May 23, 2024
Search
Close this search box.
Search
Close this search box.
May 23, 2024
Search
Close this search box.

Linking Northern and Central NJ, Bronx, Manhattan, Westchester and CT

Take a Hike at the Tenafly Nature Center

It may be cold outside, but a relatively short, invigorating hike is always welcome. This easy 3.2-mile hike loops around the northern section of the Tenafly Nature Center. The hike, which is nearly level for its entire length, should take about two hours. Please note that dogs (as well as other pets) are not permitted on the property of the Tenafly Nature Center, and there is a $2 fee for non-members. If the trails are covered with snow and/or ice, it’s a good idea to wear traction devices (such as StableIcers or MicroSpikes) on your boots.

To get to the trailhead, take N.J. Route 4 East to the exit for Grand Avenue (North) in Englewood. Turn right onto Rockwood Place, then turn right again onto Grand Avenue and follow it north for 3.9 miles to Hudson Avenue. (Along the way, the name of the road changes to Engle Street.) Turn right onto Hudson Avenue and follow it uphill to the parking area for the Tenafly Nature Center (at the end of the road). GPS address: 313 Hudson Avenue, Tenafly, NJ 07670. The nature center is about 7 miles from Teaneck, and it should take about 15 minutes to get there.

From the parking area, follow the signs to the “Trail Entrance.” You’ll pass in front of the visitor center and reach a table with a donation box. To help support the costs of maintaining the property, non-members are requested to pay a small fee to hike through the nature center property ($2 per person or $10 per family). Beyond the visitor center, follow the trail as it bears right and passes enclosures for a red-tailed hawk, a black vulture and a barred owl. Turn right at the next intersection (following the sign for the Picnic Area) and continue past the picnic area on the Yellow Trail (blazed with yellow triangles). When the Yellow Trail ends at the Main Trail (a wide gravel path), turn left and continue for 100 feet, then turn right onto the Red Trail (blazed with red triangles). Follow the Red Trail as it heads south and then loops around to the north.

After crossing a wet area on puncheons, you’ll reach a trail junction at several huge fallen trees. Here, the Purple Trail begins. Turn right onto the Purple Trail, which immediately crosses a brook on a footbridge. In half a mile, you’ll reach an intersection where the Blue Trail begins on the right. Bear left to continue on the Purple Trail. After crossing a brook on a footbridge, the Purple Trail ends at a T-intersection with the yellow-blazed Allison Trail. Turn right onto the Allison Trail.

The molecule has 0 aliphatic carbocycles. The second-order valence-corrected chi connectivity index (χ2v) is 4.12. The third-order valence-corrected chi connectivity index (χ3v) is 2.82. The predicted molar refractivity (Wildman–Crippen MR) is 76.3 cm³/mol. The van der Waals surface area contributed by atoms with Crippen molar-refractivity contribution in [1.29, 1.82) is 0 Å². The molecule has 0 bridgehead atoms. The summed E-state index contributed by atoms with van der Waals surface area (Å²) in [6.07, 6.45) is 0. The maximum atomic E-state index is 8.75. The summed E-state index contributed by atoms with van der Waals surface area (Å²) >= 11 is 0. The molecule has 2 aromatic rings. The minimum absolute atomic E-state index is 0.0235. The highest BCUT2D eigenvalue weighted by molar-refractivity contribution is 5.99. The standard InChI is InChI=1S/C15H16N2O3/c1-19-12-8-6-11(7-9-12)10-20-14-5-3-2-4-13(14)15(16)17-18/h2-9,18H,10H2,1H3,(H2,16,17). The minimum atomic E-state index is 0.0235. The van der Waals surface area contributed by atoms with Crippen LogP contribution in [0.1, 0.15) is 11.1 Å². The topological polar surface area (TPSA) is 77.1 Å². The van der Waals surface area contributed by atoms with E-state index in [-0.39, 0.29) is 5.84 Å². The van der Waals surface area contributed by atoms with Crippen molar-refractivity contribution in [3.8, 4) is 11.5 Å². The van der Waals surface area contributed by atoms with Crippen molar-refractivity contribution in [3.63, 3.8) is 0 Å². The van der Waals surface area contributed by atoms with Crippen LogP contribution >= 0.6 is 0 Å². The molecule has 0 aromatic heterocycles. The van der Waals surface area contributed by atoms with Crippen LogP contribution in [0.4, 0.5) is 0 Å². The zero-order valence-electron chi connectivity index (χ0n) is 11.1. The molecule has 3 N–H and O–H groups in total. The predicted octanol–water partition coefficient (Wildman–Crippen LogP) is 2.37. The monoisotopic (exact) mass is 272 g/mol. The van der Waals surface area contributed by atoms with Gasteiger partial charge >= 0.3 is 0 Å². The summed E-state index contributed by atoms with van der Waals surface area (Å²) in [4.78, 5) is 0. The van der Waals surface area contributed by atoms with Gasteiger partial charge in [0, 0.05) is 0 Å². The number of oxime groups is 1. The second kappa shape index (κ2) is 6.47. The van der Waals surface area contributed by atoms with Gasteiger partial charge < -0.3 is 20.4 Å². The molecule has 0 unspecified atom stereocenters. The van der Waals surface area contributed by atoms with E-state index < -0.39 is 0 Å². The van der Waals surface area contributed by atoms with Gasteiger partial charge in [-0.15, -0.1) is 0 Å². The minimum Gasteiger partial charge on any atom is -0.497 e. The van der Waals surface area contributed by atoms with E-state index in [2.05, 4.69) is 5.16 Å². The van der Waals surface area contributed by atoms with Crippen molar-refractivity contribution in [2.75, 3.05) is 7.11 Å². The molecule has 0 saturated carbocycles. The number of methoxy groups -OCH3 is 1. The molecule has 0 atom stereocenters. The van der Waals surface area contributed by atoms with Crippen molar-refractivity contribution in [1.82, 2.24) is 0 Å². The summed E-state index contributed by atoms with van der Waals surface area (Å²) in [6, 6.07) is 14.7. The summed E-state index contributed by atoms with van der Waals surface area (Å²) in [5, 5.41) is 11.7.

A short distance ahead, where the trail bends left, there is an interesting rock formation (named “Little Rock Den” on the trail map) to the left of the trail. In another 500 feet, you’ll reach a junction with the orange-blazed Haring Rock Trail, which begins on the right. Continue ahead on the yellow-blazed Allison Trail.

Soon, you’ll reach another junction, marked by a cairn. Turn left, leaving the yellow-blazed trail, and continue along the red-blazed Little Chism Trail, which soon approaches U.S. Route 9W. The Little Chism Trail roughly parallels this busy road, which can often be seen on the right through the trees.

After turning away from Route 9W, the red-blazed trail again approaches it at a junction marked by a cairn and a sign for the Long Path. Here, the short red-and-yellow-blazed Sweet Gum Trail leads to Route 9W at the entrance to the Greenbrook Sanctuary. Continue ahead on the red-blazed Little Chism Trail, which crosses a brook on a footbridge. A short distance beyond, you’ll notice an interesting rock outcrop on the left. This formation is made up of igneous rock, known as diabase, formed when molten lava cooled underground. The Palisades cliffs (just to the east) are formed of diabase.

The Little Chism Trail once again approaches Route 9W and then turns away from it. When the Little Chism Trail ends at unpaved Hudson Avenue, cross the road and continue on the red-and-white-blazed Bischoff Trail, which soon begins to parallel a stone wall on the left.

Before reaching the paved Montammy Road, the Bischoff Trail turns left, goes through a gap in the stone wall, and passes to the left of a small pond. The trail then approaches Montammy Road and turns left to parallel the road. It soon crosses another stone wall, with buildings of the Montammy Country Club visible on the right, and the historic Lambier House (built in the 1870s) visible through the trees on the left. After crossing a third stone wall and briefly paralleling it, the Little Chism Trail ends at a junction with the De Filippi Trail (blazed with white triangles).

Turn right onto the De Filippi Trail and descend to Pfister’s Pond. The trail bears left and follows the shoreline of the pond, with portions of the trail routed onto boardwalks. Along the way, you’ll pass a wooden shelter (for day use only) facing the pond. When the De Filippi Trail ends at a junction with a wide gravel road (the Main Trail), turn right and follow the road back to the parking area where the hike began, passing a viewpoint over the pond along the way.


This hiking article is provided by Daniel Chazin of the New York-New Jersey Trail Conference. The Trail Conference is a volunteer organization that builds and maintains over 2,000 miles of hiking trails and publishes a library of hiking maps and books. The Trail Conference’s office is at 600 Ramapo Valley Road (Route 202), Mahwah; (201) 512-9348; www.nynjtc.org. Daniel Chazin can be reached at [email protected].

Leave a Comment

Most Popular Articles